When it comes to social media, though, I try hard to learn from mistakes since they’re all saved for me to reflect on. Plus, I research and write about social media enough to have access to stats that make it easier to pick up and rectify these kind of mistakes.
The funny thing about some of the mistakes I looked at for this post is that the advice to avoid them is counterintuitive—sometimes even controversial. As we’ve seen before, though, counterintuitive advice is sometimes the best kind.
1. Losing out on traffic – Post the same thing multiple times
This is something that can be pretty controversial – a lot of people discourage re-posting links to the same content more than once. A good example of the controversy and why some tweeters continue to do it is Guy Kawasaki’s experience.
Guy is a big proponent of repeating your tweets, and has faced a lot of flack for it. After all, it doesn’t really make sense to send out the same thing multiple times… or does it?
Guy makes a good point that his followers probably aren’t reading his tweets at every moment of the day.
I repeat my tweets because I don’t assume that all my followers are reading me 24 x 7 x 365.
For Guy’s tweets that link to posts on his site, Holy Kaw, he repeats these four times, eight hours apart:
I picked eight hours because this means that even if the first tweet goes out at the worst times for traffic, one of the repeats will hit the best times… For example, a first tweet at 3:00 am Pacific then hits 11:00 am Pacific and 7:00 pm Pacific.
I’ve examined the click-through patterns on repeat tweets, and each one gets about the same amount of traffic. If I tweeted stories only once, I would lose 75% of the traffic that I could get.
Here’s a typical example of the traffic from one of Guy’s tweets:
First post: 739 clicks
Second post: 718 clicks
Third post: 565 clicks
If I follow common wisdom, I would have tweeted it once and lost 1,200 clicks—that’s the bottom line.
This is something we do at Buffer as well. We use different headlines to test which one gets the best clicks for a particular post, and then we repeat the best one using Buffer to reach different timezones with the same content.
2. Using more tools than necessary – Don’t use all the tools available
As social media becomes a bigger part of our overall marketing strategies, more tools are becoming available to help us get the most out of our efforts. At first, it probably seems like a good idea to use as many tools as you can—after all, they all do different things.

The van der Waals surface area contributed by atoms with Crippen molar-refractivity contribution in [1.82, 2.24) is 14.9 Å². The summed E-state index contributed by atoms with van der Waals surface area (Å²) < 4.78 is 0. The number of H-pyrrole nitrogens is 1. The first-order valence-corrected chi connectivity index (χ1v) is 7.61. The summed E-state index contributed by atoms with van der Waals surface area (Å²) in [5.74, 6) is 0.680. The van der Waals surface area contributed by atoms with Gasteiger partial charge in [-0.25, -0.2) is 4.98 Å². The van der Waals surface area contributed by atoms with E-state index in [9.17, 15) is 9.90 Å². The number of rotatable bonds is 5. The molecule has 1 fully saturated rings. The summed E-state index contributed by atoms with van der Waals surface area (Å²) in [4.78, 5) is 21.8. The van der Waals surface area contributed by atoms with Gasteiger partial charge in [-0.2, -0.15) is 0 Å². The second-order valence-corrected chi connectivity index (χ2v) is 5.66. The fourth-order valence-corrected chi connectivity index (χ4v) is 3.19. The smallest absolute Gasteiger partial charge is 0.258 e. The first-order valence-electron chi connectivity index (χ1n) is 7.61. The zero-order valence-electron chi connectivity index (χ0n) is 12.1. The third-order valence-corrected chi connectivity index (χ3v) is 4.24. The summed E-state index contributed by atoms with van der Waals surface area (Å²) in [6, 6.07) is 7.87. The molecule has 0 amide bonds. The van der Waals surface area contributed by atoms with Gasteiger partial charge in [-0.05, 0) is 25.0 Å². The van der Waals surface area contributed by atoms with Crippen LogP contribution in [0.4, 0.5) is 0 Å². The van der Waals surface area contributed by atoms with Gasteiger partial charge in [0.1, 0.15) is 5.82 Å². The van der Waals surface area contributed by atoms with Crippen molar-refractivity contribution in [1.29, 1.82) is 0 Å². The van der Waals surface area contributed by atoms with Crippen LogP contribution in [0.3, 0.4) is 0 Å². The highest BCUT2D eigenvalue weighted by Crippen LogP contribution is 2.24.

In fact, this is probably a bad idea. It can divide your efforts so much that your whole strategy becomes diluted because you’re more focused on the tools you’re using that the results you’re aiming for.
Using just a couple of tools that actually improve your results and help you manage your strategy more effectively is a better option. Especially if we look at the latest social media statistics and the changes here, it becomes clear that less is more.
3. Measurement overwhelm – Don’t measure every social media metric you can
Social media marketing—like any marketing strategy—needs to prove its worth for us to keep spending money on it. We need to be able to point to solid results that show social media is working for us.
One of the biggest challenges in doing this is working out exactly what to measure. After all, there are so many different elements to measure, it can be hard to work out which ones are useful and which ones we’re looking at just because they’re easy to measure.
It’s important to realize why we’re looking at these metrics in the first place, so that we can choose the right metrics to focus on.
The only question we really need to answer is: Is social media worth it?
Working out what you should measure can take a few steps. Here are two to start with that can get you on the right path:
1. Define your goals
Once you know how social media marketing fits into your business’s overall objectives, you can work out what results you’re looking for. This gets you one step closer to choosing useful metrics to measure.
2. Choose a good metric
The difference between a ‘good’ and ‘bad’ metric really comes down to how useful it is to you. If you pick a metric that is hard to understand, or one that seems disconnected from the goals you’ve chosen, this can make it difficult to take action on the results you get. And if you’re not taking action, why are you measuring it in the first place?